Nuclear Science

Nuclear Science
Nuclear Science

One of the most spectacular and controversial achievements of world science in the second half of the 20th century has been the harnessing of nuclear energy. The concepts that led to the splitting of the atom were developed by the scientists of many countries, but the conversion of these ideas into the reality of nuclear fission was the achievement of U.S. scientists in the early 1940s.

After German physicists split a uranium nucleus in 1938, Albert Einstein, Enrico Fermi and Leo Szilard, all of whom had fled to the United States to escape persecution in National Socialist Germany and Italy, concluded that a nuclear chain reaction was feasible. In a letter to President Franklin Roosevelt, Einstein warned that the next step on the part of German scientists, would be the construction of “extremely powerful bombs.” This warning led to the Manhattan Project – the United States’ effort to build an atomic bomb before Germany. The development of the bomb and its use against Japan in August of 1945 initiated the Atomic Age.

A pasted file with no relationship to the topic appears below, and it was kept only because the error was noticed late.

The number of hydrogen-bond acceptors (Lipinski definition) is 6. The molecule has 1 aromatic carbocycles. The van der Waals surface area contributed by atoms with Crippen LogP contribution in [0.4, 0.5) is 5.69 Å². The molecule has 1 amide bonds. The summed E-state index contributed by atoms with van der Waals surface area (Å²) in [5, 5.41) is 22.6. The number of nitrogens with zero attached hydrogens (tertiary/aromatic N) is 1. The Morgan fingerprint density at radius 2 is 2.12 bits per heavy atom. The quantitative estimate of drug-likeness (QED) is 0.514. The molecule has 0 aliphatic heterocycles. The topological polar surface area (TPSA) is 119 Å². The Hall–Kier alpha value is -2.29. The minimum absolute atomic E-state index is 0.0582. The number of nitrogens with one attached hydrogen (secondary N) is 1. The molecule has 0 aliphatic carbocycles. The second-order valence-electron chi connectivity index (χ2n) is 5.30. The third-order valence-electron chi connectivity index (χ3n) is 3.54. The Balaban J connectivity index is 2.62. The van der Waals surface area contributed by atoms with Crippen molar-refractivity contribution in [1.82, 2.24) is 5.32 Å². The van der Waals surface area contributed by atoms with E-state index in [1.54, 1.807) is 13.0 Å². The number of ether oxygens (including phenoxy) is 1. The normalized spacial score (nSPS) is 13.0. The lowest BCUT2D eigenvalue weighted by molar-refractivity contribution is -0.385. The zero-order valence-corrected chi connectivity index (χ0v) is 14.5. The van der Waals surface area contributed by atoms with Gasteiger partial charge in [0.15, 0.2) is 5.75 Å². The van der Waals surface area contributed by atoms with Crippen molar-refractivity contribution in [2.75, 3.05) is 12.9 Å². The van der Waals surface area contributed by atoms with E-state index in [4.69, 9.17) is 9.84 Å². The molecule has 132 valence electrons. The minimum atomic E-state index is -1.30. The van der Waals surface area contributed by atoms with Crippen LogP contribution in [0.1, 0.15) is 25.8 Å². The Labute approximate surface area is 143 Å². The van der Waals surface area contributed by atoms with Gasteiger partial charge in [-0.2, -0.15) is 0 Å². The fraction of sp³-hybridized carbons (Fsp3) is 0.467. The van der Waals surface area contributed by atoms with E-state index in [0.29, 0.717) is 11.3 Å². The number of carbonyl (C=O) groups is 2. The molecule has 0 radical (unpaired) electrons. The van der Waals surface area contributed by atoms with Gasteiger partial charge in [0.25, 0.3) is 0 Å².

After the war, the network of researchers, government and military officials, and physicians mobilized for the Manhattan Project began working on government programs to promote both peaceful uses of atomic energy and nuclear weapons development.

Nuclear power and nuclear medicine are two examples of peaceful uses of atomic energy. Nuclear energy to produce electricity commercially began in the U.S. in 1957. Today, over 100 nuclear power plants produce about 21 percent of all the electricity generated in the United States. A 1979 accident at Three Mile Island in Pennsylvania made many Americans uncertain about the safety of nuclear power. Utilities must follow a lengthy series of licensing procedures before a nuclear power plant can be built and operated in the United States.

Abridged from U.S. State Department IIP publications and other U.S. government materials.